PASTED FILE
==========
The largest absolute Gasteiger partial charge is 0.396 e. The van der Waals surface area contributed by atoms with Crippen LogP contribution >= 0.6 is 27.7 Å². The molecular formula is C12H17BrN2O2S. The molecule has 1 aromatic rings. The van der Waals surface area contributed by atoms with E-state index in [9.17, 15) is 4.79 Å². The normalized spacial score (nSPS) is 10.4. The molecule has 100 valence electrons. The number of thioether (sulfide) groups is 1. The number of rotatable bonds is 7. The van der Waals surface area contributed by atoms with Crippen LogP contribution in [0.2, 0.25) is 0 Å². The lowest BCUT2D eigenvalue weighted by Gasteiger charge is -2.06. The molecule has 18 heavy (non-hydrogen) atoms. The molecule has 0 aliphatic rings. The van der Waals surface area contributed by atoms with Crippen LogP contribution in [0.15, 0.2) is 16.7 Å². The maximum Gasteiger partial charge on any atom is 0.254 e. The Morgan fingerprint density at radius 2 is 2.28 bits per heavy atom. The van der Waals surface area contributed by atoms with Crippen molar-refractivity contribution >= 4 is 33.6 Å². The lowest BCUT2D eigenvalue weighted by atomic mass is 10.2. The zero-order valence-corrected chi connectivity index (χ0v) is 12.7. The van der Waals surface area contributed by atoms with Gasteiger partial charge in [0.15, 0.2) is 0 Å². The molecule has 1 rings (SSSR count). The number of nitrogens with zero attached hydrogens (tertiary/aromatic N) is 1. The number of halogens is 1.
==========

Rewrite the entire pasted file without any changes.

The largest absolute Gasteiger partial charge is 0.396 e. The van der Waals surface area contributed by atoms with Crippen LogP contribution >= 0.6 is 27.7 Å². The molecular formula is C12H17BrN2O2S. The molecule has 1 aromatic rings. The van der Waals surface area contributed by atoms with E-state index in [9.17, 15) is 4.79 Å². The normalized spacial score (nSPS) is 10.4. The molecule has 100 valence electrons. The number of thioether (sulfide) groups is 1. The number of rotatable bonds is 7. The van der Waals surface area contributed by atoms with Crippen LogP contribution in [0.2, 0.25) is 0 Å². The lowest BCUT2D eigenvalue weighted by Gasteiger charge is -2.06. The molecule has 18 heavy (non-hydrogen) atoms. The molecule has 0 aliphatic rings. The van der Waals surface area contributed by atoms with Crippen LogP contribution in [0.15, 0.2) is 16.7 Å². The maximum Gasteiger partial charge on any atom is 0.254 e. The Morgan fingerprint density at radius 2 is 2.28 bits per heavy atom. The van der Waals surface area contributed by atoms with Crippen molar-refractivity contribution >= 4 is 33.6 Å². The lowest BCUT2D eigenvalue weighted by atomic mass is 10.2. The zero-order valence-corrected chi connectivity index (χ0v) is 12.7. The van der Waals surface area contributed by atoms with Gasteiger partial charge in [0.15, 0.2) is 0 Å². The molecule has 1 rings (SSSR count). The number of nitrogens with zero attached hydrogens (tertiary/aromatic N) is 1. The number of halogens is 1.